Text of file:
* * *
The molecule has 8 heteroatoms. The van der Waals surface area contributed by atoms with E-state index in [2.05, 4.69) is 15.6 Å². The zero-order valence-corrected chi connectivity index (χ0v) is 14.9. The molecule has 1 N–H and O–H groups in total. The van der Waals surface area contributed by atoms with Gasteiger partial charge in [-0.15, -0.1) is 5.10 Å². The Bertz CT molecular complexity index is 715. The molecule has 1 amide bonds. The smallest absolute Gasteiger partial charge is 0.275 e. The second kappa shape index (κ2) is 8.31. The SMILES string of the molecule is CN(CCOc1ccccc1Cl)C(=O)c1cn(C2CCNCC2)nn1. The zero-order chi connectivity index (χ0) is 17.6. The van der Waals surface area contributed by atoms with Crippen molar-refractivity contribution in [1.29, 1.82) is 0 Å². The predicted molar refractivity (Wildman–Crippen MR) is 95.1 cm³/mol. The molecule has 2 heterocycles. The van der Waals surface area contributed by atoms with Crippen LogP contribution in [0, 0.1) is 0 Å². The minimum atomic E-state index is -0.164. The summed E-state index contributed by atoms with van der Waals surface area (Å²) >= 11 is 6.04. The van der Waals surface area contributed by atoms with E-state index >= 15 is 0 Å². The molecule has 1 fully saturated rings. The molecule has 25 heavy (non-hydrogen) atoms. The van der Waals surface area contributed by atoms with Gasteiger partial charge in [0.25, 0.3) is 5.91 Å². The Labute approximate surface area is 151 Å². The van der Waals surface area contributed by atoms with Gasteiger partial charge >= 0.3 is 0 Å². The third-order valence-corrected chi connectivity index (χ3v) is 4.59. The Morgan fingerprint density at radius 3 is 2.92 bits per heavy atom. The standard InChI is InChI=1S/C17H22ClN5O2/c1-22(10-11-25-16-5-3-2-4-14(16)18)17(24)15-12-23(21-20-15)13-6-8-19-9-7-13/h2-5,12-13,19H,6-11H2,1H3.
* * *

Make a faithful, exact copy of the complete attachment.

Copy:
The molecule has 8 heteroatoms. The van der Waals surface area contributed by atoms with E-state index in [2.05, 4.69) is 15.6 Å². The zero-order valence-corrected chi connectivity index (χ0v) is 14.9. The molecule has 1 N–H and O–H groups in total. The van der Waals surface area contributed by atoms with Gasteiger partial charge in [-0.15, -0.1) is 5.10 Å². The Bertz CT molecular complexity index is 715. The molecule has 1 amide bonds. The smallest absolute Gasteiger partial charge is 0.275 e. The second kappa shape index (κ2) is 8.31. The SMILES string of the molecule is CN(CCOc1ccccc1Cl)C(=O)c1cn(C2CCNCC2)nn1. The zero-order chi connectivity index (χ0) is 17.6. The van der Waals surface area contributed by atoms with Crippen molar-refractivity contribution in [1.29, 1.82) is 0 Å². The predicted molar refractivity (Wildman–Crippen MR) is 95.1 cm³/mol. The molecule has 2 heterocycles. The van der Waals surface area contributed by atoms with Crippen LogP contribution in [0, 0.1) is 0 Å². The minimum atomic E-state index is -0.164. The summed E-state index contributed by atoms with van der Waals surface area (Å²) >= 11 is 6.04. The van der Waals surface area contributed by atoms with E-state index >= 15 is 0 Å². The molecule has 1 fully saturated rings. The molecule has 25 heavy (non-hydrogen) atoms. The van der Waals surface area contributed by atoms with Gasteiger partial charge in [0.25, 0.3) is 5.91 Å². The Labute approximate surface area is 151 Å². The van der Waals surface area contributed by atoms with Gasteiger partial charge >= 0.3 is 0 Å². The third-order valence-corrected chi connectivity index (χ3v) is 4.59. The Morgan fingerprint density at radius 3 is 2.92 bits per heavy atom. The standard InChI is InChI=1S/C17H22ClN5O2/c1-22(10-11-25-16-5-3-2-4-14(16)18)17(24)15-12-23(21-20-15)13-6-8-19-9-7-13/h2-5,12-13,19H,6-11H2,1H3.